Happy new year to you all. After a week or so off I’m back in the workshop and am starting the year with a build thread. So if you keep coming back, you’ll see this bouzouki going from bits of wood to a finished instrument.
This instrument is an 8 string Irish bouzouki. And apart from a couple of ideas which I know work well, I’m going to go back to basics with this one. This instrument is going to be pretty similar to what I made when I worked for Stefan Sobell in the 90s.. My top arching and “voicing” is a little different from his, but the basic methods of construction are similar.
We begin with the sides. Wenge. Nice straight grained, quarter sawn wenge. A really smart, dignified wood, and an excellent alternative to Indian rosewood.
Wenge is an odd wood to bend. It initially bends very easily but if you don’t get the bends right the first time you’ll be on for a while to correct them. But I’ve bent a lot of bouzouki sides in me time, so these when pretty quickly.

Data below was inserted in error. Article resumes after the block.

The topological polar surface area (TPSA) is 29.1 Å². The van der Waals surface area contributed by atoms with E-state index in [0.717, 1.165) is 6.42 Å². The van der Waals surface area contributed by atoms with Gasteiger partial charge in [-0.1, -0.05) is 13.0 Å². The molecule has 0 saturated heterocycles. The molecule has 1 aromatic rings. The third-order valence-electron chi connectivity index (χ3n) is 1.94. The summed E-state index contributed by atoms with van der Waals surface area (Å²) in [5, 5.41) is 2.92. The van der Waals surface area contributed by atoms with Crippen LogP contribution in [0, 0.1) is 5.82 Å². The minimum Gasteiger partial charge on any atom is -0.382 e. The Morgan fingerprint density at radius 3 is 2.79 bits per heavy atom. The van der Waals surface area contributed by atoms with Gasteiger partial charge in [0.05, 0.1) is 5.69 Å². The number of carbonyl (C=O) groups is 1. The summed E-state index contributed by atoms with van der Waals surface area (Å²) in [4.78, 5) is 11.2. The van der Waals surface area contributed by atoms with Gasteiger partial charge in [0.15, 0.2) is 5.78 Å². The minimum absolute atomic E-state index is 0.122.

The sides were bent by hand on a hot bending iron, using an inside mould as a guide – Stefan (like most luthiers) always used an outside mould, as I did for many years, but I’ve found an inside mould works much better for getting the neck angle correct.
The neck joint I use looks exactly like the Sobell joint but the process and construction differs a little. My neck is fitted in one piece whereas when I worked for Stefan we used to glue the neck block in first and add the main part of the neck after the top was glued on. Using an inside mould works better for this one task – its something I discovered building my Celfic F mandolins.
Stay tuned, next we have the back and neck construction…